In yet another aspect, a data processing system is provided which comprises a hypervisor. The hypervisor associates a memory protection key with a portion of a single logical partition's virtual address space, wherein the single logical partition's virtual address space is shared by multiple entities. The memory protection key prevents access by one entity of the multiple entities to the portion of the single logical partition's virtual address space, and allows access by another entity of the multiple entities to that portion of the single logical partition's virtual address space. The data processing system further includes a locking mechanism set by the hypervisor to lock the memory protection key from modification by the one entity of the multiple entities sharing the single logical partition's virtual address space, wherein the locking prevents the one entity from modifying the memory protection key and thereby gain access to the portion of the single logical partition's virtual address space with the associated memory protection key.
In a further aspect, the invention comprises an article of manufacture which includes at least one computer-usable medium having computer-readable program code logic to define a method of controlling access to shared virtual address space within a data processing system. The computer-readable program code logic when executing on a processor performing: associating, by a hypervisor of the data processing system, a memory protection key with a portion of a single logical partition's virtual address space, the single logical partition's virtual address space being shared by multiple entities, and the memory protection key preventing access by one entity of the multiple entities to the portion of the single logical partition's virtual address space, and allowing access by another entity of the multiple entities to the portion of the single logical partition's virtual address space; and locking by the hypervisor the memory protection key from modification by the one entity of the multiple entities sharing the single logical partition's virtual address space, wherein the locking prevents the one entity from modifying the memory protection key and thereby gaining access to the portion of the single logical partition's virtual address space with the associated memory protection key.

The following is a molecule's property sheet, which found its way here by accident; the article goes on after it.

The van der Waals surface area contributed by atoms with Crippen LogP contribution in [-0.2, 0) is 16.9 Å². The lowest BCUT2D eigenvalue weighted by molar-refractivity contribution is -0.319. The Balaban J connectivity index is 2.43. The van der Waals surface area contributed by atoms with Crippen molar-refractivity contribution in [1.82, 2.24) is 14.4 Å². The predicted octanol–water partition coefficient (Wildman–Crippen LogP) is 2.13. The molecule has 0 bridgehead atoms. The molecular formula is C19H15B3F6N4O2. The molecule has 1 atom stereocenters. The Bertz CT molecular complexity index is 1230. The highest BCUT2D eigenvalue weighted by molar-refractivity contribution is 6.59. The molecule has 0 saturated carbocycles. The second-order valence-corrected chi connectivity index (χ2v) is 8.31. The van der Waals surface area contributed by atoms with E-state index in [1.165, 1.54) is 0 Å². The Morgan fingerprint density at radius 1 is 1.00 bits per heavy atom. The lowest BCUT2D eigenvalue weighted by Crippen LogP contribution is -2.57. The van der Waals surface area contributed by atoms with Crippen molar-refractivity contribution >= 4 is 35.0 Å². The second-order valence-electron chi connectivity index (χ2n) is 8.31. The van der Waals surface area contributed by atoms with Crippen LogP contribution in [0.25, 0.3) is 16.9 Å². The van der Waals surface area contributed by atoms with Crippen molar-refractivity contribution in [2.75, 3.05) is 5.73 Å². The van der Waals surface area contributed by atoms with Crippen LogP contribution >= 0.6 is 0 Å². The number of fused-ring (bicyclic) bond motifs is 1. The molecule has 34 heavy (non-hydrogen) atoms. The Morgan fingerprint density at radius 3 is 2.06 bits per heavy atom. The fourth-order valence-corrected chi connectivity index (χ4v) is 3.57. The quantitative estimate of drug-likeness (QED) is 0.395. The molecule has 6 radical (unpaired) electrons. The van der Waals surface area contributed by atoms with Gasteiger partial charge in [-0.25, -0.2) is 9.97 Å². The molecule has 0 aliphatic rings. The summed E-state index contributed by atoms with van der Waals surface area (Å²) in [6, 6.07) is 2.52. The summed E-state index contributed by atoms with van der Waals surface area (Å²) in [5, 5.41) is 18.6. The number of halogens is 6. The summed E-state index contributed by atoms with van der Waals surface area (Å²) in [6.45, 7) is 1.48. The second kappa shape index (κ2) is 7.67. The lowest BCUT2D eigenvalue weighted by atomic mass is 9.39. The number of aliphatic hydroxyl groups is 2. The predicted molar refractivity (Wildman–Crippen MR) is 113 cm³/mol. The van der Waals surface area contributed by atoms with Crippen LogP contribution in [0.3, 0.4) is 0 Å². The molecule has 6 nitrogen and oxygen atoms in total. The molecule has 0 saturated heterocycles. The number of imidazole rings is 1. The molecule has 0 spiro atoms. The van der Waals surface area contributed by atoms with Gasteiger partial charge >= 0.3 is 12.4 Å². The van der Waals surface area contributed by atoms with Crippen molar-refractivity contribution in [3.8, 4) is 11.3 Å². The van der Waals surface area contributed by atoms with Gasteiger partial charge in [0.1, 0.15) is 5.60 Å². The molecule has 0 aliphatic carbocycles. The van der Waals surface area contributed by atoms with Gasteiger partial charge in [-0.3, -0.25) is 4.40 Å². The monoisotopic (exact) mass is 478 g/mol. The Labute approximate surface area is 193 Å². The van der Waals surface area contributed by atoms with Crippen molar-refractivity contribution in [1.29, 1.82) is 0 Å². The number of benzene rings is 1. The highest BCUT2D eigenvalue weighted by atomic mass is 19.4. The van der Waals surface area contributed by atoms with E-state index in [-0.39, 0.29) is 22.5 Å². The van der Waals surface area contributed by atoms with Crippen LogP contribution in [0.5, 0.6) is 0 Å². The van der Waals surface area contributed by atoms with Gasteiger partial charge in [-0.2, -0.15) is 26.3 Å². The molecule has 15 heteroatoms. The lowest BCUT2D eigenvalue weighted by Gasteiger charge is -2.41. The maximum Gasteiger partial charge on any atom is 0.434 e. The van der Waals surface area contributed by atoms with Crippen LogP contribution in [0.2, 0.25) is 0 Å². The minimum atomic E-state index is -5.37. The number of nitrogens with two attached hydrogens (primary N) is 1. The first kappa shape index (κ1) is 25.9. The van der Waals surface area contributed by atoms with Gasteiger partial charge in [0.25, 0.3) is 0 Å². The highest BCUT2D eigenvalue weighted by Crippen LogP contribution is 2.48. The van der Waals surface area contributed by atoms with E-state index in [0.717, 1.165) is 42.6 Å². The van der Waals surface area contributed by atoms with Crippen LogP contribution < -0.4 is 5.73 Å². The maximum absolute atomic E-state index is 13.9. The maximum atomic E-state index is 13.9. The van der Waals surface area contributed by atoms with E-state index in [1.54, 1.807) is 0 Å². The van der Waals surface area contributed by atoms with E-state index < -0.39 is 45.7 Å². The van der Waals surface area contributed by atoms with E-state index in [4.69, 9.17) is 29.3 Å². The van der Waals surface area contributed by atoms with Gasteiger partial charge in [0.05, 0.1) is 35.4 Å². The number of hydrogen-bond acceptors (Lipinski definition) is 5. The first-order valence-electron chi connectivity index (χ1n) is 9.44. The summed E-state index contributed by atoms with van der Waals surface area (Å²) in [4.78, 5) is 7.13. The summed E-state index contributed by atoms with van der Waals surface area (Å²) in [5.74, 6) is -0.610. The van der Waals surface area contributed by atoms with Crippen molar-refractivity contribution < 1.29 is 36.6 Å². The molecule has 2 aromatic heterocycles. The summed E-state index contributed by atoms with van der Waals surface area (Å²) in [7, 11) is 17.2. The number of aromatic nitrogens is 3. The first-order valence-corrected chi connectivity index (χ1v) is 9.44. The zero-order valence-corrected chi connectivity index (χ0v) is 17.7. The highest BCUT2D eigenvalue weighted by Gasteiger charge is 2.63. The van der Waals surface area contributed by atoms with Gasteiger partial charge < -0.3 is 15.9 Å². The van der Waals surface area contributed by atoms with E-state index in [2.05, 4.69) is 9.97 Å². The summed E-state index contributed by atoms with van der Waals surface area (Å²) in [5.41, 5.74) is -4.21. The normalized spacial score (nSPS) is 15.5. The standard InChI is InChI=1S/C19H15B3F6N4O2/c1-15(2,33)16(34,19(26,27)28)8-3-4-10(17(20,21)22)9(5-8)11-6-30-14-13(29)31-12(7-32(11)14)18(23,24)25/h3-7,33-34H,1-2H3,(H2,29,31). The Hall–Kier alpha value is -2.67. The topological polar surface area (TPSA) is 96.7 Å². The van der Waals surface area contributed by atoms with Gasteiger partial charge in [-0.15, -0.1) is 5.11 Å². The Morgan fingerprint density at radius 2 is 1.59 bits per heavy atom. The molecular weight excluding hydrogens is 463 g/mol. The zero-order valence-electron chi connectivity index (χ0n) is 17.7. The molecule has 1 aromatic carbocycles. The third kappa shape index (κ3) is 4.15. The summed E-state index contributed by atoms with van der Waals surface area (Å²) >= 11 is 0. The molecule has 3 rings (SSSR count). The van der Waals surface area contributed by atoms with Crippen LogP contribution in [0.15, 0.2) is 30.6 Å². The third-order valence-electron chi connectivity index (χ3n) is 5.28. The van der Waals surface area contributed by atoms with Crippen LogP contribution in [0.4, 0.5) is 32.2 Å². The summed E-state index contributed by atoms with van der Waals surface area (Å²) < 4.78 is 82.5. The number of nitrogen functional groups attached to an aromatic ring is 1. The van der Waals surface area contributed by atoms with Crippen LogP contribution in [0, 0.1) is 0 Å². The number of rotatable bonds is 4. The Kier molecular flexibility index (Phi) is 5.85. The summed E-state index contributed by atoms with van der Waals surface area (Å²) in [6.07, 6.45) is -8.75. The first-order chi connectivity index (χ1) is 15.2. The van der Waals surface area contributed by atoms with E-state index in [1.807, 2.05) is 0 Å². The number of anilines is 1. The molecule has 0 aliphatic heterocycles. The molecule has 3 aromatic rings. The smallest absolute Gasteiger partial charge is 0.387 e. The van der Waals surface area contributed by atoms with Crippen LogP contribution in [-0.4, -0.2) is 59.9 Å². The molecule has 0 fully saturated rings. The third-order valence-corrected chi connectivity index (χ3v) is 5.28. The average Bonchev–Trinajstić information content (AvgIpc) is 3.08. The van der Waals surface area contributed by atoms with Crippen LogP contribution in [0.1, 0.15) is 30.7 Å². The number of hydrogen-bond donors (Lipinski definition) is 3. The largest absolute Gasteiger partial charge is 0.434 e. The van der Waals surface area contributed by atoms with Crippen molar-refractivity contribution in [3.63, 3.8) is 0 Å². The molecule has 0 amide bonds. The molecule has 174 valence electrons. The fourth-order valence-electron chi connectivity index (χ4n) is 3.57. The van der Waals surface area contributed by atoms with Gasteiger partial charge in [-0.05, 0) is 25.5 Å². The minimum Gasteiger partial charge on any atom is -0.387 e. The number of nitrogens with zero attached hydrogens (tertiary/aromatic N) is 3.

Further, additional features and advantages are realized through the techniques of the present invention. Other embodiments and aspects of the invention are described in detail herein and are considered a part of the claimed invention.
The subject matter which is regarded as the invention is particularly pointed out and distinctly claimed in the claims at the conclusion of the specification. The foregoing and other objects, features, and advantages of the invention are apparent from the following detailed description taken in conjunction with the accompanying drawings in which:
SMP server computer system 100 includes a physical SMP server 102. Physical SMP server 102 includes physical hardware devices such as processor 104, memory 106, and I/O adapters 108. These physical devices are managed by hypervisor 110. Processors 104 are shared processors and each may be a simultaneous multithreading (SMT)-capable processor that is capable of concurrently executing multiple different threads on the processor.
A virtual server is a proxy for a physical server that has the same capabilities, interfaces, and state. Virtual servers are created and managed by a hypervisor that resides on physical SMP server computer system 100. A virtual server appears to be a physical SMP server to its user: the operating system, middleware, and application software that run upon it. SMP server computer system 100 includes one or more virtual servers such as virtual server 112 and virtual server 112 a.
Each virtual server appears to its software to include its own processor(s), memory, and I/O adapter(s) that are available for the exclusive use of that virtual server. For example, virtual server 112 includes a virtual processor 120, virtual memory 122, and virtual I/O adapters 124. Virtual server 112 a includes virtual processors 120 a, virtual memory 122 a, and virtual I/O adapters 124 a.